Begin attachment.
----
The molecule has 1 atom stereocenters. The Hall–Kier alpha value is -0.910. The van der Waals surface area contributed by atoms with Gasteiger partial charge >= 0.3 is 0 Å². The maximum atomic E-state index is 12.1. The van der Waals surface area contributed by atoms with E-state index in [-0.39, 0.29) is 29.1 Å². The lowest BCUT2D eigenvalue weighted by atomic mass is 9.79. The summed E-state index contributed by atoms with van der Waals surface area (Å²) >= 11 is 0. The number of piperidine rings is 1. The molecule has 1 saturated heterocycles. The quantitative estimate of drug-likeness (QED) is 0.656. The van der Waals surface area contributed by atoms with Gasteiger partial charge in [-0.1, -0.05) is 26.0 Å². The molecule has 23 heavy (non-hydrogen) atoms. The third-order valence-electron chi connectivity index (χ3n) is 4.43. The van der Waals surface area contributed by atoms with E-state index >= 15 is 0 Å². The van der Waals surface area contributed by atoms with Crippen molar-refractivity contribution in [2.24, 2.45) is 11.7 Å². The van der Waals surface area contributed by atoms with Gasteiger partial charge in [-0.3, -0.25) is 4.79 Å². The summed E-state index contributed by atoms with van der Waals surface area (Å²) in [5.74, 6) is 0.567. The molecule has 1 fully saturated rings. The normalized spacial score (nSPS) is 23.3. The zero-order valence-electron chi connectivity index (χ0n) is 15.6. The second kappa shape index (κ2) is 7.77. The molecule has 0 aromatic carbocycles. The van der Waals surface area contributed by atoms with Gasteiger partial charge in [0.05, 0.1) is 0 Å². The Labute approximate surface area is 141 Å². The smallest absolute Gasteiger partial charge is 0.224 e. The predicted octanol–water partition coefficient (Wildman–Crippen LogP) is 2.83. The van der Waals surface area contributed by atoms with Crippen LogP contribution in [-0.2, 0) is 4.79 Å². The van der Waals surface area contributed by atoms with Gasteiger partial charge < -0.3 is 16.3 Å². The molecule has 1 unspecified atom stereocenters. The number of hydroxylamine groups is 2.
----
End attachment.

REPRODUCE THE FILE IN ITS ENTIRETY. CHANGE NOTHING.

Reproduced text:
The molecule has 1 atom stereocenters. The Hall–Kier alpha value is -0.910. The van der Waals surface area contributed by atoms with Gasteiger partial charge >= 0.3 is 0 Å². The maximum atomic E-state index is 12.1. The van der Waals surface area contributed by atoms with E-state index in [-0.39, 0.29) is 29.1 Å². The lowest BCUT2D eigenvalue weighted by atomic mass is 9.79. The summed E-state index contributed by atoms with van der Waals surface area (Å²) >= 11 is 0. The number of piperidine rings is 1. The molecule has 1 saturated heterocycles. The quantitative estimate of drug-likeness (QED) is 0.656. The van der Waals surface area contributed by atoms with Gasteiger partial charge in [-0.1, -0.05) is 26.0 Å². The molecule has 23 heavy (non-hydrogen) atoms. The third-order valence-electron chi connectivity index (χ3n) is 4.43. The van der Waals surface area contributed by atoms with E-state index >= 15 is 0 Å². The van der Waals surface area contributed by atoms with Crippen molar-refractivity contribution in [2.24, 2.45) is 11.7 Å². The van der Waals surface area contributed by atoms with Gasteiger partial charge in [-0.3, -0.25) is 4.79 Å². The summed E-state index contributed by atoms with van der Waals surface area (Å²) in [5.74, 6) is 0.567. The molecule has 1 fully saturated rings. The normalized spacial score (nSPS) is 23.3. The zero-order valence-electron chi connectivity index (χ0n) is 15.6. The second kappa shape index (κ2) is 7.77. The molecule has 0 aromatic carbocycles. The van der Waals surface area contributed by atoms with Gasteiger partial charge in [0.05, 0.1) is 0 Å². The Labute approximate surface area is 141 Å². The smallest absolute Gasteiger partial charge is 0.224 e. The predicted octanol–water partition coefficient (Wildman–Crippen LogP) is 2.83. The van der Waals surface area contributed by atoms with Crippen LogP contribution in [-0.2, 0) is 4.79 Å². The van der Waals surface area contributed by atoms with Gasteiger partial charge < -0.3 is 16.3 Å². The molecule has 1 unspecified atom stereocenters. The number of hydroxylamine groups is 2.